Surgical Treatment of Vertebral Compression Fractures
What are vertebral compression fractures?
Osteoporosis is a common bone disease marked by the increasing loss of bone density (strength). Low bone mass and structural deterioration of bony tissue can lead to fractures (breaks). Especially common are fractures of the hip, spine, and wrist, although any bones can be affected. These fractures can lead to loss of height, stooped posture, humpback (kyphosis), and severe, debilitating pain.
Vertebral compression fractures usually happen suddenly. Such fractures are painful, and it can take several months for the pain to improve. In severe osteoporosis, the vertebrae become so weak that they collapse upon themselves, leading to spinal deformity.
Though osteoporosis occurs in both men and women, women are 4 times more likely to develop the disease than men. After age 50, 1 in 2 white women and 1 in 4 white men will have an osteoporosis-related fracture in their lifetimes. Ten percent of African-American women over age 50 have osteoporosis. An additional 30% have low bone density that puts them at risk of developing osteoporosis. Osteoporosis is responsible for more than 1.5 million fractures each year.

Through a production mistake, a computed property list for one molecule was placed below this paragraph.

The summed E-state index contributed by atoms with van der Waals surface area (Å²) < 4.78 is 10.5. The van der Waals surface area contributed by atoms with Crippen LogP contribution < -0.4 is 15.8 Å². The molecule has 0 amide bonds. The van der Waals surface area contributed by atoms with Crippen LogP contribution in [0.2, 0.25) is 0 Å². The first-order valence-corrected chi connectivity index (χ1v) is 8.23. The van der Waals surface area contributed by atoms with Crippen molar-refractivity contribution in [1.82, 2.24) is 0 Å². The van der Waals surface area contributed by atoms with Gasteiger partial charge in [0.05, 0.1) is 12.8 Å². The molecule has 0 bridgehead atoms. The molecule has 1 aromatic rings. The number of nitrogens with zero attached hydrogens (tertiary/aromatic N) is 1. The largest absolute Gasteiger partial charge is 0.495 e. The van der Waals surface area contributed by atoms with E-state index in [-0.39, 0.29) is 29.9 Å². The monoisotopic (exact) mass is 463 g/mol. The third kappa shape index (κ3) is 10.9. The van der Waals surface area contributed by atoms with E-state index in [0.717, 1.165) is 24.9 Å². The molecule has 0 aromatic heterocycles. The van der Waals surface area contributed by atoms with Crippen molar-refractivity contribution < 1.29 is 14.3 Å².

What are the risk factors for vertebral compression fractures?
Controllable risk factors include:
- Low-calcium diet
- Drinking too much alcohol
- Chronic (long-term) dieting
- Estrogen deficiency
- Sedentary (inactive) lifestyle
Uncontrollable risk factors include:
- Caucasian or Asian background
- Thin or petite body frame
- Family history of osteoporosis
- Early menopause
- Lactose intolerance
What are the symptoms of vertebral compression fractures?
- Vertebral fractures may appear as low back pain, loss of height, or spinal deformities such as kyphosis. Symptoms can be damaging to a patient’s quality of life.
- As vertebral bones collapse, the loss of vertebral height actually causes the patient to lose height.
- Physical defects (such as a "humpback" or kyphosis) often develop, which causes severe pain, tingling, numbness, and weakness.
- As the structure changes, the upper body height can be lost, allowing the ribs to drop towards the hips. This can cause breathing difficulty and compression (squeezing) of internal organs, which can make the abdomen protrude (stick out).